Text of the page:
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Assessment and repair of critical misconceptions in engineering heat transfer and thermodynamics

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2013 ASEE Annual Conference & Exposition


Atlanta, Georgia

Publication Date

June 23, 2013

Start Date

June 23, 2013

End Date

June 26, 2013



Conference Session

NSF Grantees' Poster Session

Tagged Topic

NSF Grantees Poster Session

Page Count


Page Numbers

23.221.1 - 23.221.6



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Paper Authors

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Michael J. Prince Bucknell University


Margot A Vigeant Bucknell University

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Dr. Margot Vigeant is an associate professor of chemical engineering and associate dean of engineering. She is interested in chemical engineering pedagogy, first-year programs, and international education.

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Katharyn E. K. Nottis Bucknell University

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Dr. Nottis is an educational psychologist and professor of education at Bucknell University. Her research has focused on meaningful learning in science and engineering education, approached from the perspective of Human Constructivism. She has authored several publications and given numerous presentations on the generation of analogies, misconceptions, and facilitating learning in science and engineering education. She has been involved in collaborative research projects focused on conceptual learning in chemistry, chemical engineering, seismology, and astronomy.

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This final report from our NSF funded (DUE 0717536) study examines the use ofinquiry-based teaching to promote misconception repair in four critical areas inheat transfer (rate of heat transfer vs. amount of energy transferred, confusionbetween temperature and energy, confusion between how something “feels” andits temperature, and confusion about radiation) and five critical areas inthermodynamics (Entropy, Equilibrium and Steady State, and Internal Energyand Enthalpy). Significant work demonstrates that students often enter theclassroom with tightly held misconceptions about the physical world that are noteffectively addressed through traditional lecture-style teaching. This work hastwo primary parts: the development and testing of a concept inventories toreliably assess students conceptual understanding in these areas and thedevelopment and assessment of inquiry-based activities designed to repairstudents’ misconceptions.For the instrument, reliability data was collected through both pre- and post-course assessments at over 15 institutions nationwide. Results indicated thatboth the Heat and Energy Concept Inventory (HECI) and the Concept Inventoryfor Engineering Thermodynamics (CIET) instruments have sufficient reliabilityduring post- testing for use as a research instruments. Results also indicate thatstudents enter their courses with significant misconceptions in the relevantconcept areas, tending to score about 50% on pre-tests. While instruction doesimprove conceptual understanding significantly relative to the pre- course scores,average overall scores are still in the 60%, indicating that further improvement isdesirable.One approach to the repair of misconceptions is through inquiry-based activities.In these activities, the instructor creates a laboratory or simulation situationwhere students may directly observe their misconceptions fail to explain theresults while the correct concepts succeed. A set of two activities along withworksheets and explanatory materials was developed for each misconceptionarea. These were tested at over 15 institutions. Use of these activities improvesstudents’ post- course scores on the concept inventories by about an additional 10percentage points on average, a significant improvement over both the pre-testand the non-intervention case.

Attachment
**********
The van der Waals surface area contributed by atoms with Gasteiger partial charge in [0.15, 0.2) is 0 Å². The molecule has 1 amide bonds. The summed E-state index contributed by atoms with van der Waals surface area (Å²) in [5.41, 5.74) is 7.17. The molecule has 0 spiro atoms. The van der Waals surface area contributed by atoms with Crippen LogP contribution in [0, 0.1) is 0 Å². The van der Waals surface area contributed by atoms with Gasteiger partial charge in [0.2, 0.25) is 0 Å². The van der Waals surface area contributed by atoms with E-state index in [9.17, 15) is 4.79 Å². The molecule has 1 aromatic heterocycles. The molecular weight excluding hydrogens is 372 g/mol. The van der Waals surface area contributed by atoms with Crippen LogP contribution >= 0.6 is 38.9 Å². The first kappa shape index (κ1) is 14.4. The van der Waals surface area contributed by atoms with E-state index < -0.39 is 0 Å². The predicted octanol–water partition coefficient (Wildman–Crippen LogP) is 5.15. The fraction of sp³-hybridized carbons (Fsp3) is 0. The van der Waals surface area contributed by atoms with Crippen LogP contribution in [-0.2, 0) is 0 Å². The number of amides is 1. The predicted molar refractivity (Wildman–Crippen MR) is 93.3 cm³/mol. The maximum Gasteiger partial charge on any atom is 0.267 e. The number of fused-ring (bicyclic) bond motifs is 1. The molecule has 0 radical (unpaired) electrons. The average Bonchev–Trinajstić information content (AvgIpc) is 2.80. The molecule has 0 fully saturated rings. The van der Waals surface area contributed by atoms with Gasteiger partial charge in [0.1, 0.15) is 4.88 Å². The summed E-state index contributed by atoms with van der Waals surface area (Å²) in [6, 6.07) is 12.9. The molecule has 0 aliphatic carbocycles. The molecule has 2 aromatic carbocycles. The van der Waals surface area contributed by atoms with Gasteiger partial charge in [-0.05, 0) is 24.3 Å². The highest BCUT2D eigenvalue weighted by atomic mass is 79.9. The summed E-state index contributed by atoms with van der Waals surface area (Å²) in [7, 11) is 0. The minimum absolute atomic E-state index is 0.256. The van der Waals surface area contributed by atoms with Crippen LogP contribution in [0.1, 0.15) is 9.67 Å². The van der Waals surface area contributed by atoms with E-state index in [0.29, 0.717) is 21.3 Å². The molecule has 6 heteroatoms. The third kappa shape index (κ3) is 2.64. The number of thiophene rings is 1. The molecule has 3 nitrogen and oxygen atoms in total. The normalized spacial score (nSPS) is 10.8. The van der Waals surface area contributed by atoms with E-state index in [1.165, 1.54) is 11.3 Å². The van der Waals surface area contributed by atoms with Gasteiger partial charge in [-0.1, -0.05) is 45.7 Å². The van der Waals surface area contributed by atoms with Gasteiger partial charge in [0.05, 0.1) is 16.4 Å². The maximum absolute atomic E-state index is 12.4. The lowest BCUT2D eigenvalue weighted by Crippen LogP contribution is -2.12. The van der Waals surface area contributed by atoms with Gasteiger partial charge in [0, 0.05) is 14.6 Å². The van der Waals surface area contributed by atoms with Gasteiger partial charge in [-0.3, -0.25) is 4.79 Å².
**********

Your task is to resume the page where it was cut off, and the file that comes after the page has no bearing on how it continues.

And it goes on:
Prince, M. J., & Vigeant, M. A., & Nottis, K. E. K. (2013, June), Assessment and repair of critical misconceptions in engineering heat transfer and thermodynamics Paper presented at 2013 ASEE Annual Conference & Exposition, Atlanta, Georgia. 10.18260/1-2--19235

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